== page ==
Montag, 26. November 2012

“Islamic-conservative Nationalism - The Ideological Foundations of the AKP’s Hegemony in the Neoliberal Context”

Cenk Saraçoğlu on Political Islam, Nationalism and the Kurdish Question in Turkey
Interview: Errol Babacan

The ideological outlines of the AKP’s neoliberal hegemonic project have been shaped in response to two political challenges. Radical Islamism has been pacified whereas the conflict with the Kurdish movement is still the most serious dynamic of crisis. After the failure of the “democratic opening” to eliminate the influence of the Kurdish movement, the forcible abolition of the latter appears to be the only way for the realization and success of the hegemonic project.

Let us begin with a question regarding the relation between Political Islam and nationalism. We are often confronted with the idea that Political Islam is formulating an alternative to nationalism. Is it plausible to consider Political Islam as a break vis-à-vis nationalism in Turkey?

Cenk Saraçoğlu (CS): In order to provide a plausible answer to this question first of all we need to emphasize a unique characteristic of nationalism. As opposed to various other ideologies, the power of nationalism lies in its being amenable to be articulated to other ideological projects. I use the term articulation here in reference to Ernesto Laclau who defines it as “any practice establishing a relation among elements such that their identity is modified as a result of the articulatory practice”. Put it more clearly, thanks to its flexible ideational framework, nationalism can be incorporated into other ideologies depending on the hegemonic struggles in a society. Through its every articulation, nationalism could be a part of or serve different ideological or social projects and hence its meaning and nature could change or “its identity could be modified”.
Therefore, one cannot say that there is an irreconcilable contradiction between any general ideology and nationalism. This holds especially true in the realm of political practice where there were ample historical examples of nationalism being incorporated into conservatism, liberalism, racism etc. Even in certain historical contexts, we witnessed the incorporation of nationalism into socialism, although the class-based conception of the latter is indeed theoretically anathema to such a “homogenous” construction as nation which is designed to supersede class contradictions and conflicts.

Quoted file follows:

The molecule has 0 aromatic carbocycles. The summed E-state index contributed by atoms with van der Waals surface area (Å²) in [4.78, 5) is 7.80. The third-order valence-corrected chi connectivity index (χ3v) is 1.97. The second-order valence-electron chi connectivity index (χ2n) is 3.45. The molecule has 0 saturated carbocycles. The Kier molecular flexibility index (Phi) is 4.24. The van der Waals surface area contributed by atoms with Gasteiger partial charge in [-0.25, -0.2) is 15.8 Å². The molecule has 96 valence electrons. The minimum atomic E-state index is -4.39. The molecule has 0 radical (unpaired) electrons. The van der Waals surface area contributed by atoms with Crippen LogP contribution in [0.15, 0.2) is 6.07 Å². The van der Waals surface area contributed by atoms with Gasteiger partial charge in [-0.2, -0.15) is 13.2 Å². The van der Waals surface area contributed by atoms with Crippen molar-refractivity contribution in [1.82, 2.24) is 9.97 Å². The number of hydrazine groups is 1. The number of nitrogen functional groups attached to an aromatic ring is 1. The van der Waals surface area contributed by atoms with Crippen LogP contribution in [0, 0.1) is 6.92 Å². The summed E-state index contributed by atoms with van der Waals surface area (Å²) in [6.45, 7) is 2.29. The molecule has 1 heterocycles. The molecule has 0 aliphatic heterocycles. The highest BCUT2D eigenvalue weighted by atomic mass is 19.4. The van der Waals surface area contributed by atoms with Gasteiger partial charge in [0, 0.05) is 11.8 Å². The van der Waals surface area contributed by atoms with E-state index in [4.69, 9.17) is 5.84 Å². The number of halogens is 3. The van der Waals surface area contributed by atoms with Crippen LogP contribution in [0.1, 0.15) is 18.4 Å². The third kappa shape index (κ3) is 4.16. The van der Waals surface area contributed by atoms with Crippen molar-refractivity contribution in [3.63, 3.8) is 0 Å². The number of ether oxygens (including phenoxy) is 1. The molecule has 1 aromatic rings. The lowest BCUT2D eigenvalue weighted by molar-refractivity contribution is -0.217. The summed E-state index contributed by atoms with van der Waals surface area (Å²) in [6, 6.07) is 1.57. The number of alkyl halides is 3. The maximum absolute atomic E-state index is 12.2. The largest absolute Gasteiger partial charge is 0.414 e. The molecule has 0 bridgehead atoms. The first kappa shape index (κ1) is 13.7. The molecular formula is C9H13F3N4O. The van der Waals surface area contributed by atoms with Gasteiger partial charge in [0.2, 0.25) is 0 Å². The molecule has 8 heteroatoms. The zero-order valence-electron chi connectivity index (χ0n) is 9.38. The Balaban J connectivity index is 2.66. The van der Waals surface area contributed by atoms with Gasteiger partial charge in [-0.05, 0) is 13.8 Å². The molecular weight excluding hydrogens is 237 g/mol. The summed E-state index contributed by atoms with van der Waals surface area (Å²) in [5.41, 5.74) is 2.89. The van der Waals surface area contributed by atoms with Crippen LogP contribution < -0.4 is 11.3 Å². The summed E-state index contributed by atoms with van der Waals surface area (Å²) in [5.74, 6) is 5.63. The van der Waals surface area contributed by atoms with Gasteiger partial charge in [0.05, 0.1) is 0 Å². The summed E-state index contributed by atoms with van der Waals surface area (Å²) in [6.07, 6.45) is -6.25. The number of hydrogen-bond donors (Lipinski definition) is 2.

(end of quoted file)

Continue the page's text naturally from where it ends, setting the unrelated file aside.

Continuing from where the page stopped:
Taking these explanations as a point of departure, I can say that it would be misleading to conceive Political Islam or Islamism as trans-historical competitors of nationalism per se. Depending on the historical circumstances, the course of class relations and ideological struggles in a society nationalism and Islamism can be incorporated into each other, provided that such an incorporation would be conducive to the realization or consolidation of a political or hegemonic project.

Let’s relate this to Turkey. Political Islam, more specifically the Justice and Development Party AKP, appeared to be a historical chance to overcome Turkish nationalism. When we evaluate the ideological outlook of this party today: has such an expectation proved well-founded? What kind of ideological project does the AKP stand for?

CS: To answer this question, it is very important to go back to the conditions of the year 2002 when the AKP won the national elections and came to power. The 2002 elections were held in a period when the neoliberal economic transformation in Turkey was undergoing a deep crisis of hegemony. This crisis had political and ideological as well as economic manifestations. The never-ending economic crises, the increase in unemployment and economic instability created deep grievances on the part of large sections of society. On the side of the working class but also on the side of some sections of bourgeoisie, which have been negatively affected by sudden devaluations. There was a growing discontent with the market economy and neoliberal institutions. And there was a growing political distrust in the traditional political actors.
It was a time when it was quite difficult to win the consent of working people to the existing political order. The official ideology - i.e. Kemalism - was of no avail to this crisis of hegemony, especially in the presence of such longstanding challenges as radical Islamism and the Kurdish movement.
It was in such a conjuncture that the AKP won the elections and came to power as a brand new party promising change and stability to its electors. It was obvious that such a promise could not be fulfilled without a large-scale transformation of political and ideological structures; which meant constructing a new hegemonic project that could re-establish the broken ties between people and the system. The contours of this hegemonic project have been shaped in process. Today it took such a solid form that we can identify distinctive features.

What is new about this hegemonic project?

CS: It is neoliberalism again under a new hegemonic strategy.